Impact investments are emerging as a new asset class of social finance, sometimes driven by multinational enterprises as part of their strategic corporate social responsibility strategy. These investments intend to create positive societal impact beyond a financial return through the development of social enterprises. Scholars have highlighted the conflicting institutional logics that these later hybrid organizations must face when combining social welfare and profitability.
Yet we lack in-depth insight into how impact investing funds are building their own accountability and legitimacy, and more specifically how they are responding to their investor’s pressure to manage societal impact. This paper builds on a three year action research program conducted with Schneider Electric, a multinational enterprise specialized in energy management. The company initiated and sponsored an impact investing fund targeting energy access ventures in Sub-Saharan Africa, alongside four Development Finance Institutions.
Grounded in neo-institutional and resource dependence theories, the article analyses the perceptions of the fund’s managers and suggests a pattern of strategic responses. The fund initially conformed to the emerging values and practices of the industry motivated by a search for salient legitimacy. Then they turned to find a compromise when facing operational complexity, and negotiated the increasing number of requirements from their investors. The paper further provides recommendation for social innovation actors in adopting a performance-oriented approach for managing societal value creation.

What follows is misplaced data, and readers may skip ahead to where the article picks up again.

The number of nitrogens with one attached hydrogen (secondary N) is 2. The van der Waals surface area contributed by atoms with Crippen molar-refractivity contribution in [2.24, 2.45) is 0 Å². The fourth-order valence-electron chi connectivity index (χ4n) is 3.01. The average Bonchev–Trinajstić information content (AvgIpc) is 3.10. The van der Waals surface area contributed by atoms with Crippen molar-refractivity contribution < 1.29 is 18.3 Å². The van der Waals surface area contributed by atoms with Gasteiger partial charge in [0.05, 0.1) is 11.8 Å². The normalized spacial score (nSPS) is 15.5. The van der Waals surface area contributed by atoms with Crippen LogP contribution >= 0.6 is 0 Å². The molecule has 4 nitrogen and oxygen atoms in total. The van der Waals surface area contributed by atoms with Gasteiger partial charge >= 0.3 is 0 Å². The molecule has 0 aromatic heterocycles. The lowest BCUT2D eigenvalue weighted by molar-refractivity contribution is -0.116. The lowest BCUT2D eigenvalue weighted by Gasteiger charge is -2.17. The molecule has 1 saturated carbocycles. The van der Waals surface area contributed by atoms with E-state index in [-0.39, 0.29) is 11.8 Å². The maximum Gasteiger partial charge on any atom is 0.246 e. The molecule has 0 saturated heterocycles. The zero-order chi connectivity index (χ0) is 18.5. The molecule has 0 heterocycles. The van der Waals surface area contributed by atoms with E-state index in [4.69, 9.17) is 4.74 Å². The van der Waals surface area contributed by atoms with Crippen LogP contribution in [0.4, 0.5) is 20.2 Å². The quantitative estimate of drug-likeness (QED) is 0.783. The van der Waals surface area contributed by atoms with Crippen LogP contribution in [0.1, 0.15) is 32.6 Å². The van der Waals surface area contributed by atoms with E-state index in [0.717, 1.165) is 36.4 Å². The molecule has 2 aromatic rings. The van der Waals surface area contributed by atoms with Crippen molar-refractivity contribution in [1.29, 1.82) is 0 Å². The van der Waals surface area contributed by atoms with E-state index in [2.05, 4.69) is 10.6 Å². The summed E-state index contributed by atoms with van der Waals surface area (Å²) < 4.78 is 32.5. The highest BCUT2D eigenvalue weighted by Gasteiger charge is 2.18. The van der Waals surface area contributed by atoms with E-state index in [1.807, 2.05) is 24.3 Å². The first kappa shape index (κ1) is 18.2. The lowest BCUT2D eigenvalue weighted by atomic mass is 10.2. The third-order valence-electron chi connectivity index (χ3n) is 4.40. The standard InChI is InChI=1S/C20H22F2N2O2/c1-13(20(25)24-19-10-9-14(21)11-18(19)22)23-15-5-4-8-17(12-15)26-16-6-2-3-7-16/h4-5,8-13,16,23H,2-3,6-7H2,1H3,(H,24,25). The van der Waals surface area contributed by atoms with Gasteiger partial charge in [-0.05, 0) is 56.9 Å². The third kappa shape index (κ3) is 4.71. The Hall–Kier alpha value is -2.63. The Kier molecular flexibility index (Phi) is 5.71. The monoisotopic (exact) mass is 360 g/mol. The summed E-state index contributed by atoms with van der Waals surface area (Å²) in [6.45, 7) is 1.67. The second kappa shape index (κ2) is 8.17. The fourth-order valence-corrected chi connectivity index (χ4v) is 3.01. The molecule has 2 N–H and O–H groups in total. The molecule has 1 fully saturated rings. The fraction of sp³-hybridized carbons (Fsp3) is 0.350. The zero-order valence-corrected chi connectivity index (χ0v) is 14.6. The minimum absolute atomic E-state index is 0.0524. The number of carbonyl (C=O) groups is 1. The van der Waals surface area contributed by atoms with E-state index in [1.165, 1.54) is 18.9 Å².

This paper analyses the drivers of French transport CO2 emissions over the period 1960-2017. A decomposition analysis is used to evaluate the relative contribution of five key drivers of passenger and freight transports emissions: transport demand, modal shift, vehicle load factor, energy efficiency and carbon intensity of the energy.
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